7 Nigerians On Dropping Out Of University

March 31, 2021

Growing up, a lot of us are taught that there is an exact way we are supposed to progress. We go from primary school to secondary school to university, get a job and then marry. It’s linear and exact. However, real-life isn’t that simple. A good number of people opt out of this race at different points and for different reasons. Today, we spoke to seven people who decided a uni education isn’t for them or had to leave uni.

Mimi, 21.
I dropped out but I went to a school in England. My mom and some of her colleagues were being probed by EFCC. And I knew it was going to affect my school fees being paid. Plus I never liked England. So that was my call to back out quick. For now, I’m doing nothing. I really want to relax in Nigeria. I just want to be jobless for a while. As for my mom, I told her to just let me chill and enjoy the money EFCC hasn’t seized from her. I live with mum so most things are covered and the extra things, my dad and my other siblings send me money when they can. I can’t lie I didn’t realise how bad it affected my plans until recently but I plan on moving back to England to just live there and probably work a bit until I figure out what I want to do with my life. My original plan was to go to uni and then go on to become a solicitor. But I don’t think I even know how to read anymore. I’m also a British citizen so it’s easier to rely on another country for my unplanned future.

Afam, 24.

For me leaving uni was a matter of realizing that it wasn’t providing value to me. The university system here is shit, and according to it, I was dumb. I failed courses, I was horrible with classmates and it made me depressed. Then I started coding and designing and I was good at it. It’s funny how when I brought that real-life know-how to classes in Uni where I was studying computer science, I would still fail but outside, I was doing well. That’s when I realized that uni was all about knowing enough to pass an examination, at least in Nigeria. The day I decided to leave was when on my second full-time tech role, I heard how much my lecturer was making and I realized I was earning twice what he was being paid. I was twenty-three, he was several decades older than me, had been working for much longer but I was already out-earning him and I was just getting started. That made something click in me, so I got out of the system. I dropped out two weeks later.

Mel, 22.
I dropped out because I realized I was fooling myself, what I was studying wasn’t my career part. I never wanted to study Human Resources Management, I wanted to be a lawyer. Nobody ever noticed but I was unhappy about it. I’m very intelligent but I flunked in school and I never took my classes seriously. Sometimes I just paid my lecturers to get through to the next semester. Now I’m going after the things I love doing and not what my mum wants. I feel at peace being in control of my life. When I was in Uni, I was so depressed because I didn’t know what to do next. The question of “are you done with school?” “have you gotten a job?” “what are you currently doing?” It was unbearable, my anxiety went so high that I almost killed myself. I felt like a failure because why would any reasonable person drop out in their final year right? But now? Fuck it! I don’t give a single fuck if anyone sees me as a failure, I don’t owe them anything. Now I’m happy and I’m currently working on getting my psychology degree from the University of London. For real, I’m happy and I’m making the right decisions for my future so to hell with anyone who thinks otherwise.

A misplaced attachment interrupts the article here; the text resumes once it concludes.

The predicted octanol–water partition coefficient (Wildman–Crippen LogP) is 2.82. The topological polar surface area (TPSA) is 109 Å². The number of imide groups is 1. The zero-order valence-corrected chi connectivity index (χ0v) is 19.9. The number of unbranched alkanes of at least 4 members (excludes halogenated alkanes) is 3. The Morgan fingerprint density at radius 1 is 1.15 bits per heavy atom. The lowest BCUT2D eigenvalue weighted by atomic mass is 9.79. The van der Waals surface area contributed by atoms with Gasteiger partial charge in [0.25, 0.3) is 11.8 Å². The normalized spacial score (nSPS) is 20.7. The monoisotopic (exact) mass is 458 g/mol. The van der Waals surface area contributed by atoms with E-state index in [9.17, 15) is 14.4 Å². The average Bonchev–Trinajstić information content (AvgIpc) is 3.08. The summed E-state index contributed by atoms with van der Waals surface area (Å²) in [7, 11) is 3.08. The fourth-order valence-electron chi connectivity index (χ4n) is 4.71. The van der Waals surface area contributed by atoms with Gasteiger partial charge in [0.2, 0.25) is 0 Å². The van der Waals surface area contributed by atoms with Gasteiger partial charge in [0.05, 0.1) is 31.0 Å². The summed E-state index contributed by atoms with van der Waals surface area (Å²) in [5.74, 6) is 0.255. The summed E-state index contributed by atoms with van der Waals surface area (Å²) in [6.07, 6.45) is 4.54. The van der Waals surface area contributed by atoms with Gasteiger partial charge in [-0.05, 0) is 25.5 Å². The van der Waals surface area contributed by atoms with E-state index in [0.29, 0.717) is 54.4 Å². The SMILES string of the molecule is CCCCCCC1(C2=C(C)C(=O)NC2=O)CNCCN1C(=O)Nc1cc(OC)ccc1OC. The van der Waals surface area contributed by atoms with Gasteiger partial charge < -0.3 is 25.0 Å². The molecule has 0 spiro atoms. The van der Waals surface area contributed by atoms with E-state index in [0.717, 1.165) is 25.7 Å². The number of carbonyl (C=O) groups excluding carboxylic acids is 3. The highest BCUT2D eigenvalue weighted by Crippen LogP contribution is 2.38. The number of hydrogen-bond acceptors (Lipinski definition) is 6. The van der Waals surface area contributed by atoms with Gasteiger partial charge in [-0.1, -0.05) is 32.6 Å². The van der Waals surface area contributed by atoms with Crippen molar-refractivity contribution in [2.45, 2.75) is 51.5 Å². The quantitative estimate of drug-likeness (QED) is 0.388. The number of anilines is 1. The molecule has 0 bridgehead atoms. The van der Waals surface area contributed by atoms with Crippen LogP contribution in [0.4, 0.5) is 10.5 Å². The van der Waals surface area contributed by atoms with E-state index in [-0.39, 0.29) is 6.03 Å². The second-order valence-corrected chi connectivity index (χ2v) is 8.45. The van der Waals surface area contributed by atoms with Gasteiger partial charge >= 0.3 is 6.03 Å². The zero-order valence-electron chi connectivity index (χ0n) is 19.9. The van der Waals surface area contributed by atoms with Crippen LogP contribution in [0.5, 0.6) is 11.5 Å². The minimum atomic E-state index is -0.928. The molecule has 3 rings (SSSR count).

Vona, 26.
First, I dropped out because I couldn’t pay school fees. I had the money to pay before I even needed to pay but I was in a relationship with someone at the time and he came to one day saying he needed help, I loaned him the money with the promise that he would pay back before resumption. He didn’t and then he moved out of the country with my money, I never heard from him again. When it was time for resumption, I couldn’t pay fees, was too ashamed to ask anyone for help and I, unfortunately, had to drop out. It has changed my life plans, I can’t get a job. I’m not much of a business person and doing small businesses to survive is hard as I want to be in an office space working but I can’t do that as nobody wants to employ an SSCE holder for jobs. I’ve wasted my life and it hurts. I’m ashamed that I’m a dropout, I hate to meet new people because people want to know what you do, where you work. What do I say? That I’m a dropout who has nothing going for her? I can’t show up anywhere because I’m always the odd one out. It’s just safer to stay indoors and never go out. At first, nobody in my family knew until two years later when they started hounding me for NYSC and I had to come clean. My Dad outrightly disowned me, it was one of the toughest periods in my life because I left the house that morning with a bag of clothes and 20k. It’s been a few years now, my mom is no more disappointed but I and my dad don’t talk and haven’t seen each other since then.

Yasmin, 20.